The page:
WHEN I think about 1989, the date I remember most clearly is May 28, a week before the crackdown in Tiananmen Square. That was the day I organized a major demonstration of factory workers in Nanjing, hundreds of miles south of Beijing.
The reform-minded Hu Yaobang, who had been forced out of his job as Communist Party general secretary by hard-liners, had died a month earlier. When the government rejected their requests for his rehabilitation, Beijing students began marching toward and gathering in Tiananmen, demanding greater freedom and democracy. Their actions were like a match thrown onto kindling; soon students from all over the country took to the streets. They were then joined by millions of ordinary citizens, many of whom were disgusted by corruption, inflation and the lack of personal freedom. Though the Chinese democracy movement is identified with Tiananmen and Beijing, it was really nationwide in character.
At that time I was working in a missile-production factory in Nanjing, my hometown. The factory housed us in identical buildings, indoctrinated us in meeting rooms, and barred us from wearing lipstick or flared trousers and from dating anyone within three months of entering the factory. Every month, we had to show blood to the “period police” to prove we were not pregnant.
To escape, I taught myself English in the hope of getting a job as an interpreter. Even though I still worked at the factory, I started to wear short skirts and have boyfriends. I listened to the BBC and attended lectures at Nanjing University where we debated whether Western-style democracy was the answer for China.
On that Sunday in May, after watching televised images of workers in Guangzhou marching in the rain, I decided to organize a protest. I telephoned all my friends at the factory, and some of them informed their friends. We got the banners and placards ready in just a few hours.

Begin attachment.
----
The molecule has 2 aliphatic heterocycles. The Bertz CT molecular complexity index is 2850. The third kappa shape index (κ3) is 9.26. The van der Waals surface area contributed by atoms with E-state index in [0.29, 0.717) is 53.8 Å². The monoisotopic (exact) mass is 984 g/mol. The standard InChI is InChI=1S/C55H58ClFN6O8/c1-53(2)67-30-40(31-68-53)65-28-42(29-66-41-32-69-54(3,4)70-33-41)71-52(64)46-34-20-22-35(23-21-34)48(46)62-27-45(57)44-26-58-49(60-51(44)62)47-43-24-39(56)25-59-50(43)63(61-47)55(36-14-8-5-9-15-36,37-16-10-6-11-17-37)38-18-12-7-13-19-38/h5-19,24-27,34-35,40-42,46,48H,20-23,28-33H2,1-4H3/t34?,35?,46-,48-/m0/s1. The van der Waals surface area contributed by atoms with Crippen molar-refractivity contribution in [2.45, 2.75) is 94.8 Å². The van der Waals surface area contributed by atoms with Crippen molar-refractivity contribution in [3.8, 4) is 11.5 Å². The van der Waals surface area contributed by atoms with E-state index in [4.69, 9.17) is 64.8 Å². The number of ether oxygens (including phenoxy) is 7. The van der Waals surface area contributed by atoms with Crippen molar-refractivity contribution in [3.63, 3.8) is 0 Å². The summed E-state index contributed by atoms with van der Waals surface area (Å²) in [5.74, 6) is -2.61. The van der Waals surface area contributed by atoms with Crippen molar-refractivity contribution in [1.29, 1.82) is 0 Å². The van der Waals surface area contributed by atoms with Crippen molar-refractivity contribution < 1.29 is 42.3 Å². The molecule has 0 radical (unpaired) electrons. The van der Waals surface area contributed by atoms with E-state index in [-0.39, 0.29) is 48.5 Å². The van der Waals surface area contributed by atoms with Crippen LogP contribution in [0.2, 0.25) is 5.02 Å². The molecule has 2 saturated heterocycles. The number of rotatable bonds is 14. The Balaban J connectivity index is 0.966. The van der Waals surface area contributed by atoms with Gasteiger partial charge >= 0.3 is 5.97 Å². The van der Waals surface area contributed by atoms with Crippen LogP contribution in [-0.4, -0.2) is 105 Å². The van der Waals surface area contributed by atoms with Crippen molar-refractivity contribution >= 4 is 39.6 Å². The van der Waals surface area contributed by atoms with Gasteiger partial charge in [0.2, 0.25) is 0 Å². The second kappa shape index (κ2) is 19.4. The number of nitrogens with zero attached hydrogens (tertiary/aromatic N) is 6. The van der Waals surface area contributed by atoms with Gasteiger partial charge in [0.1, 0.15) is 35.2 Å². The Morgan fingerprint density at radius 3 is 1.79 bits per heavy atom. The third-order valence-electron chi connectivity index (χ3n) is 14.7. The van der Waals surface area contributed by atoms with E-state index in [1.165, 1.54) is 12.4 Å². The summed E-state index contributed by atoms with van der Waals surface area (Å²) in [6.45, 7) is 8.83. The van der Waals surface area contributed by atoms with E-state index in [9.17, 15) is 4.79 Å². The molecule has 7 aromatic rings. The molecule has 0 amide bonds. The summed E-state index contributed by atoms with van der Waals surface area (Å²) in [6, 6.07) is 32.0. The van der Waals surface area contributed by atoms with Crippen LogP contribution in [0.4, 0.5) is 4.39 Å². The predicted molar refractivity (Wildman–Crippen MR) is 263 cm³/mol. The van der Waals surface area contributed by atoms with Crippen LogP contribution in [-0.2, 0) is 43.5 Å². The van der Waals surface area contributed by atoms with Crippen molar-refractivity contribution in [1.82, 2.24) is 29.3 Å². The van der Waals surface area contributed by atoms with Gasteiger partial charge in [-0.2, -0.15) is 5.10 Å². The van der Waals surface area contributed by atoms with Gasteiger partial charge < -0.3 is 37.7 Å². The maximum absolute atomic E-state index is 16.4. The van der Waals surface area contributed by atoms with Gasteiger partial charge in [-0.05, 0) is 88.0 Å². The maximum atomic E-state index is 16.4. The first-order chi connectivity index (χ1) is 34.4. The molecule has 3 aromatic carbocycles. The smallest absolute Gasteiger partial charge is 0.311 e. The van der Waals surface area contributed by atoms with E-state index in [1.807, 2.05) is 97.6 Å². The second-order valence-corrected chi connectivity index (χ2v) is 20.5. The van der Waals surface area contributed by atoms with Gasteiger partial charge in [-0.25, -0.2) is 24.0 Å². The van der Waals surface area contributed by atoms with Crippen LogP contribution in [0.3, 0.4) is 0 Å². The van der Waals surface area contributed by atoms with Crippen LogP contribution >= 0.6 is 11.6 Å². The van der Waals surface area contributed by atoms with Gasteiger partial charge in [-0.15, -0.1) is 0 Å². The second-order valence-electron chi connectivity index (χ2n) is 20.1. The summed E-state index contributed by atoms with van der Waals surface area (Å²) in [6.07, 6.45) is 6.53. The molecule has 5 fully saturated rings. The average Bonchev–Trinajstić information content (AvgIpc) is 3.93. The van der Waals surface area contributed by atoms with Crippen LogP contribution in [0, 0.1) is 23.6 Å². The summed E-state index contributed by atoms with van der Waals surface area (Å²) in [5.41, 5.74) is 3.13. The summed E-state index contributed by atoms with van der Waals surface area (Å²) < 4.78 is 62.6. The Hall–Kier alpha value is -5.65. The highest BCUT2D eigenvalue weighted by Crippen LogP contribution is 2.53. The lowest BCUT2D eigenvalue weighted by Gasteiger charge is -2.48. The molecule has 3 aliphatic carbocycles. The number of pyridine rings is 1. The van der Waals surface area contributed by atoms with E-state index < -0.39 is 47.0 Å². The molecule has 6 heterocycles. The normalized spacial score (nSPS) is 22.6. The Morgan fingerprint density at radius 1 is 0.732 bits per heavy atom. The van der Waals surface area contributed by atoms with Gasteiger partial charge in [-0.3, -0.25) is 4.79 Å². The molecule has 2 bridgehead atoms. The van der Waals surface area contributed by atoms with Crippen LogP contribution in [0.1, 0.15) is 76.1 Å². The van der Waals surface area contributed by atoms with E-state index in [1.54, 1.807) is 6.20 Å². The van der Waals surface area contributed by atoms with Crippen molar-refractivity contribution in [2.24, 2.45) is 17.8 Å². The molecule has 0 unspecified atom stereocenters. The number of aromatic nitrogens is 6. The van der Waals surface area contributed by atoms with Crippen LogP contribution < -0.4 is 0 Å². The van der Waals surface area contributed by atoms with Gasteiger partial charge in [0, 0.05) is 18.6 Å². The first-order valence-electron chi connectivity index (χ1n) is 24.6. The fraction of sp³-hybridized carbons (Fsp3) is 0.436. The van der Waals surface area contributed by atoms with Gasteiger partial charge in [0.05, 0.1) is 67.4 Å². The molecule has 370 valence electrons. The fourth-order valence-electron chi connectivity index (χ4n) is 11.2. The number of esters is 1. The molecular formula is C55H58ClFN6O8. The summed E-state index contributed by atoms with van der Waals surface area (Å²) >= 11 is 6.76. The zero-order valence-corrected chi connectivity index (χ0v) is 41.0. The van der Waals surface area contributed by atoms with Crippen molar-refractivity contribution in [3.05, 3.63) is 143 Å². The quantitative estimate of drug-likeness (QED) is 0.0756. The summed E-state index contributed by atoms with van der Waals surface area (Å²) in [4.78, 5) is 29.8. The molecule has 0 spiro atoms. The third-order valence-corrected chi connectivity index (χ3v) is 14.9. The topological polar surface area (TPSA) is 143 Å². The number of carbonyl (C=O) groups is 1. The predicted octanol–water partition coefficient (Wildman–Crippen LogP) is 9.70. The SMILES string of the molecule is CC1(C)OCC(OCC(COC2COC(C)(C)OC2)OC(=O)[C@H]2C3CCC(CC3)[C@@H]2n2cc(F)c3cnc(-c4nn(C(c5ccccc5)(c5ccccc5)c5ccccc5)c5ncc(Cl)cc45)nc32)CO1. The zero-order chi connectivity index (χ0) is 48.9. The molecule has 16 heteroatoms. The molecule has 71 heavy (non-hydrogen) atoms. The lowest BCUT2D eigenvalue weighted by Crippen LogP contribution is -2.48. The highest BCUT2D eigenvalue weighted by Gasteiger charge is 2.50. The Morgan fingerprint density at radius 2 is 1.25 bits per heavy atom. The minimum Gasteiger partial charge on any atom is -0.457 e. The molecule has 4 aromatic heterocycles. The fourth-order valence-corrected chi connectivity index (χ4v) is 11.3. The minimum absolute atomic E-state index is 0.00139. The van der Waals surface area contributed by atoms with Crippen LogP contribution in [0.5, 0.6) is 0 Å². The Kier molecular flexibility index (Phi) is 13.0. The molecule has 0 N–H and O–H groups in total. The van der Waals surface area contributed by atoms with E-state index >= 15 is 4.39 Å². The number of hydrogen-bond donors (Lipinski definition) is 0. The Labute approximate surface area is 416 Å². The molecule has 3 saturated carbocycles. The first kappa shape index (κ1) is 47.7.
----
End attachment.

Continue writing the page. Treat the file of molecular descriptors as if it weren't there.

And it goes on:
Under the wary eyes of our factory leaders, about 300 of us set off, as if for battle. Walking at the very front, I held a red flag and felt a sense of liberation that I had never experienced before. Behind me two workers carried a cloth banner that read, “Here come the workers!” The little strips of bright red cloth tied to our arms and heads flared in the wind.
We marched toward the Drum Tower, Nanjing’s equivalent of Tiananmen. On the main street, our group melted into a flow of marchers. Before us walked students from a technical school; at our tail were several dozen workers from a glass-making factory. We chanted slogans like “Long live democracy!” “Down with the repressive government!” “Anyone who dares to crack down on the democracy movement will be condemned for 10,000 years!” Onlookers cheered us. Along the way, hundreds more workers from our factory joined in.
During that time, my ear was glued to my shortwave radio, and I learned about the crackdown at Tiananmen from foreign broadcasts. Feeling defeated, I left China in 1990. When I returned a few years later, I found a booming economy and, eventually, a space called “privacy” that hadn’t really existed before. People could finally dress and date as they pleased.
We’re still in a cage here. But for many, my fellow marchers included, it has grown so large that we hardly feel its limits. In that sense the 1989 protests weren’t a total failure. Without our efforts, China’s rulers might have not expanded the cage at all.